Paris Saint Germain are a team that Liverpool have a fair bit of history with in European competition, of course. We faced them in the Cup Winners’ Cup in 1997, losing the first-leg 3-0 and winning the second one 2-0 in the semi-final, thereby failing to make it through to the competition’s final and missing out on the opportunity to play Barcelona in the final. We were drawn into a group with Napoli in the Europa League back in 2010, finishing top with the Italian club coming in second.

We’ve also gone up against Red Star Belgrade before and in this very competition, losing both legs 2-1 to them in 1973, so let’s hope it won’t be a case of history repeating. In many ways it’s about as tough a group as we could have got, going up against a PSG side that is dominating the league in France, a Napoli team who were thrilling last season, albeit under a different manager, and a Russian team that will require a miserable journey.

It’s A Time To Be Enjoyed

Most people will not agree with my assertion that an early exit from the Champions League wouldn’t necessarily be a bad thing. I get that. After the thrill of last season’s exploits we shouldn’t be worried about any of those teams. The point of football, as I said in my intro, is that it’s supposed to be enjoyed. Imagine if we go to Paris and batter PSG, keeping Neymar in his box and then destroy an Italian side in their own backyard. Of course that is thrilling and would tell us plenty about the limit to this Liverpool team’s ambition. Yet still, I can’t escape that nagging feeling that we’ve got an honest chance of winning the domestic title this season and not having to travel to the far flung edges of Europe in between tough Premier League fixtures would be better for us.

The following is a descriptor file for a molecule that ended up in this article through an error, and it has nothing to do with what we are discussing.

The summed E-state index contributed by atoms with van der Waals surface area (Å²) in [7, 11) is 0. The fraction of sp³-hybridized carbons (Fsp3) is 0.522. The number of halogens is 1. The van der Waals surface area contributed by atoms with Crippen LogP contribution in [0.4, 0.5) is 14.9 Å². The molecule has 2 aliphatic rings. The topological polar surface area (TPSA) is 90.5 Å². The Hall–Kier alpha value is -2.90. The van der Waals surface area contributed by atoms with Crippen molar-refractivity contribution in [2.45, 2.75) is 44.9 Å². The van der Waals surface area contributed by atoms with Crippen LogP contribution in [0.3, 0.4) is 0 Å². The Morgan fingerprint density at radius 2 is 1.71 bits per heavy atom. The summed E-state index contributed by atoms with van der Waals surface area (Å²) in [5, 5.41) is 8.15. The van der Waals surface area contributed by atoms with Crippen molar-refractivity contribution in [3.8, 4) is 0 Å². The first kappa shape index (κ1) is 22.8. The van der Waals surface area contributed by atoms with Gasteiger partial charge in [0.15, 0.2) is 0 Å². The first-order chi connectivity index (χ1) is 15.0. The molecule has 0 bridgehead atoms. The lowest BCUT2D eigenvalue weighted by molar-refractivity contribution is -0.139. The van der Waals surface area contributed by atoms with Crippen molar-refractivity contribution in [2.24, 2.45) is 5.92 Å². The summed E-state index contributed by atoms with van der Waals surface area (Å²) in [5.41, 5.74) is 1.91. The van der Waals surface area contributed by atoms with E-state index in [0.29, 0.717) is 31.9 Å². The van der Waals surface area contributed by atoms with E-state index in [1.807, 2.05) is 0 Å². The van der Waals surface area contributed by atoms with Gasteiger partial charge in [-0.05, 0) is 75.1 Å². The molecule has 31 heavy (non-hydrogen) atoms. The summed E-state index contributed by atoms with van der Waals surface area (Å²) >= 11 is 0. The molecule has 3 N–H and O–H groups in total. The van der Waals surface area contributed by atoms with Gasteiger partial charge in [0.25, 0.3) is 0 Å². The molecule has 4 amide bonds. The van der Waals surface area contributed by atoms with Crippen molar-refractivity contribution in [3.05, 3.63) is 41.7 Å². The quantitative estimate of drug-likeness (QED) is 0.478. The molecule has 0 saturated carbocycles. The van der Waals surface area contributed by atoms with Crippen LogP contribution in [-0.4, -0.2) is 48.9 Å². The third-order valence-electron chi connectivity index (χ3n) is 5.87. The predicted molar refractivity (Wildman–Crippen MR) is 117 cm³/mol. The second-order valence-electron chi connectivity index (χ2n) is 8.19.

When looking at the groups, no one will have been thrilled about the possibility of drawing Internazionale from Pot Four. Likewise, none of PSG, Napoli and Red Star Belgrade will have wanted us to the be the team that they drew from Pot Three. Like parents say to kids every time there’s a spider in the house, they’ll be a lot more scared of us than we should be of them. You have to imagine that we’ve got what it takes to make it through the group, even if our old friend Carlo Ancelotti is in the manager’s dugout at Napoli. He won’t be all that excited about facing a Liverpool team that, frankly, embarrassed quite a lot of teams in Europe last season. My only hope is that if we don’t make it out of the group then we finish dead last; I’ve no desire whatsoever to have to play in the Europa League unless Jürgen Klopp is happy to play the tea lady in goal.

It Could’ve Been Worse

Whilst I’m not overly thrilled with the state of our group, especially not in comparison to Manchester City’s rather pleasant draw of Shakhtar Donetsk, Lyon and Hoffenheim, it could’ve been an awful lot worse. I’m not convinced, for example, that Tottenham will be delighted at having been put in a group with Barcelona, PSV and Inter Milan. The team drawn from Pot Two could’ve been more challenging for them, but Barcelona and Inter Milan are probably two of the toughest sides in their respective pots and Spurs fans will likely be accusing Kaka of puling out warm balls as I type. If I had to pick a true ‘Group Of Death’ then I’d have probably gone with Real Madrid, Roma and Inter, but certainly Barca are interchangeable in terms of the challenge posed.